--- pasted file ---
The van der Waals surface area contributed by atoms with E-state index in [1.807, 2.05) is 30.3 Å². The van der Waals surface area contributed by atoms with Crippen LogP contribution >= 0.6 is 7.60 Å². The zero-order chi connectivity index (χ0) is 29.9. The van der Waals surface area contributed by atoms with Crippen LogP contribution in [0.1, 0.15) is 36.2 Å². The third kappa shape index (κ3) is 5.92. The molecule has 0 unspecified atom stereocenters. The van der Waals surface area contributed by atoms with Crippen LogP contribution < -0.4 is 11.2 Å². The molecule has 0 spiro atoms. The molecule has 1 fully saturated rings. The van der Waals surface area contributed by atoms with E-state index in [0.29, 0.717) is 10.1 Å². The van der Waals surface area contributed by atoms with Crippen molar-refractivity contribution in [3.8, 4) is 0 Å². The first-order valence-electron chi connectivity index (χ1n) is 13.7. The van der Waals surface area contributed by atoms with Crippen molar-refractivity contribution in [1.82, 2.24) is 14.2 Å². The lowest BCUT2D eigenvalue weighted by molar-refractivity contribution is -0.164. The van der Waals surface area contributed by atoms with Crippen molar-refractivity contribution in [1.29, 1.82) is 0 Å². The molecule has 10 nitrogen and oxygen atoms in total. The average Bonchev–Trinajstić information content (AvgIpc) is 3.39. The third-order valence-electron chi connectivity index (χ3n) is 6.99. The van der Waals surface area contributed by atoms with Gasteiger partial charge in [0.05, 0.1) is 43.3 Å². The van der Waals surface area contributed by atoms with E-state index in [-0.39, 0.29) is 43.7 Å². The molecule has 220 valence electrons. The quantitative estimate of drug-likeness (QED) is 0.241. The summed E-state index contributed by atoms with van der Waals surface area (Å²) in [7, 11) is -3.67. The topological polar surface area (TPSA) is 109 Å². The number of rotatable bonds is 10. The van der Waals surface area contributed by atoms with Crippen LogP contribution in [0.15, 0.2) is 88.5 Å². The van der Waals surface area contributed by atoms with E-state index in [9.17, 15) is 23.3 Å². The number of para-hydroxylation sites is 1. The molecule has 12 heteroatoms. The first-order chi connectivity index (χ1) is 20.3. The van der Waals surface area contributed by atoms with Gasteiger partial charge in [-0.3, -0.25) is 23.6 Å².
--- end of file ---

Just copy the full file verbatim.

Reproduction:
The van der Waals surface area contributed by atoms with E-state index in [1.807, 2.05) is 30.3 Å². The van der Waals surface area contributed by atoms with Crippen LogP contribution >= 0.6 is 7.60 Å². The zero-order chi connectivity index (χ0) is 29.9. The van der Waals surface area contributed by atoms with Crippen LogP contribution in [0.1, 0.15) is 36.2 Å². The third kappa shape index (κ3) is 5.92. The molecule has 0 unspecified atom stereocenters. The van der Waals surface area contributed by atoms with Crippen LogP contribution < -0.4 is 11.2 Å². The molecule has 0 spiro atoms. The molecule has 1 fully saturated rings. The van der Waals surface area contributed by atoms with E-state index in [0.29, 0.717) is 10.1 Å². The van der Waals surface area contributed by atoms with Crippen molar-refractivity contribution in [3.8, 4) is 0 Å². The first-order valence-electron chi connectivity index (χ1n) is 13.7. The van der Waals surface area contributed by atoms with Crippen molar-refractivity contribution in [1.82, 2.24) is 14.2 Å². The lowest BCUT2D eigenvalue weighted by molar-refractivity contribution is -0.164. The van der Waals surface area contributed by atoms with Crippen molar-refractivity contribution in [1.29, 1.82) is 0 Å². The molecule has 10 nitrogen and oxygen atoms in total. The average Bonchev–Trinajstić information content (AvgIpc) is 3.39. The third-order valence-electron chi connectivity index (χ3n) is 6.99. The van der Waals surface area contributed by atoms with Gasteiger partial charge in [0.05, 0.1) is 43.3 Å². The van der Waals surface area contributed by atoms with E-state index in [-0.39, 0.29) is 43.7 Å². The molecule has 220 valence electrons. The quantitative estimate of drug-likeness (QED) is 0.241. The summed E-state index contributed by atoms with van der Waals surface area (Å²) in [7, 11) is -3.67. The topological polar surface area (TPSA) is 109 Å². The number of rotatable bonds is 10. The van der Waals surface area contributed by atoms with Crippen LogP contribution in [0.15, 0.2) is 88.5 Å². The van der Waals surface area contributed by atoms with E-state index in [9.17, 15) is 23.3 Å². The number of para-hydroxylation sites is 1. The molecule has 12 heteroatoms. The first-order chi connectivity index (χ1) is 20.3. The van der Waals surface area contributed by atoms with Gasteiger partial charge in [-0.3, -0.25) is 23.6 Å².